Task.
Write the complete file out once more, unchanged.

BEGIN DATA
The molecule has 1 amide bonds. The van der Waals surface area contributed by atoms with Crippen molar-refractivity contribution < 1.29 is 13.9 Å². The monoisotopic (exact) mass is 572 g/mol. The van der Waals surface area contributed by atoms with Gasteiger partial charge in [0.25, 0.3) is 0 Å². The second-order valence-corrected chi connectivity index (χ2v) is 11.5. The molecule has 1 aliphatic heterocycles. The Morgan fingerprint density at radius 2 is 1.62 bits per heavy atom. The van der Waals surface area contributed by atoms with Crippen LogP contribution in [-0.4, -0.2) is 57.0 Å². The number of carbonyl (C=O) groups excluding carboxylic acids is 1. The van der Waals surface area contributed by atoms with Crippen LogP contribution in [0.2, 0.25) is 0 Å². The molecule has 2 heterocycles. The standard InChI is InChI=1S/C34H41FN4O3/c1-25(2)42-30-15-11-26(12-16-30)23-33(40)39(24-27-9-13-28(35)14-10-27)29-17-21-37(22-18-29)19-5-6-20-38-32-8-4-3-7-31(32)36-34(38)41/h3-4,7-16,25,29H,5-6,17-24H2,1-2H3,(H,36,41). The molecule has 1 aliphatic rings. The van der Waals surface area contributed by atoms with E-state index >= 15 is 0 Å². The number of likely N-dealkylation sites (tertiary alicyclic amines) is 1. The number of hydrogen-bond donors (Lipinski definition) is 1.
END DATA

The molecule has 1 amide bonds. The van der Waals surface area contributed by atoms with Crippen molar-refractivity contribution < 1.29 is 13.9 Å². The monoisotopic (exact) mass is 572 g/mol. The van der Waals surface area contributed by atoms with Gasteiger partial charge in [0.25, 0.3) is 0 Å². The second-order valence-corrected chi connectivity index (χ2v) is 11.5. The molecule has 1 aliphatic heterocycles. The Morgan fingerprint density at radius 2 is 1.62 bits per heavy atom. The van der Waals surface area contributed by atoms with Crippen LogP contribution in [-0.4, -0.2) is 57.0 Å². The number of carbonyl (C=O) groups excluding carboxylic acids is 1. The van der Waals surface area contributed by atoms with Crippen LogP contribution in [0.2, 0.25) is 0 Å². The molecule has 2 heterocycles. The standard InChI is InChI=1S/C34H41FN4O3/c1-25(2)42-30-15-11-26(12-16-30)23-33(40)39(24-27-9-13-28(35)14-10-27)29-17-21-37(22-18-29)19-5-6-20-38-32-8-4-3-7-31(32)36-34(38)41/h3-4,7-16,25,29H,5-6,17-24H2,1-2H3,(H,36,41). The molecule has 1 aliphatic rings. The van der Waals surface area contributed by atoms with E-state index >= 15 is 0 Å². The number of likely N-dealkylation sites (tertiary alicyclic amines) is 1. The number of hydrogen-bond donors (Lipinski definition) is 1.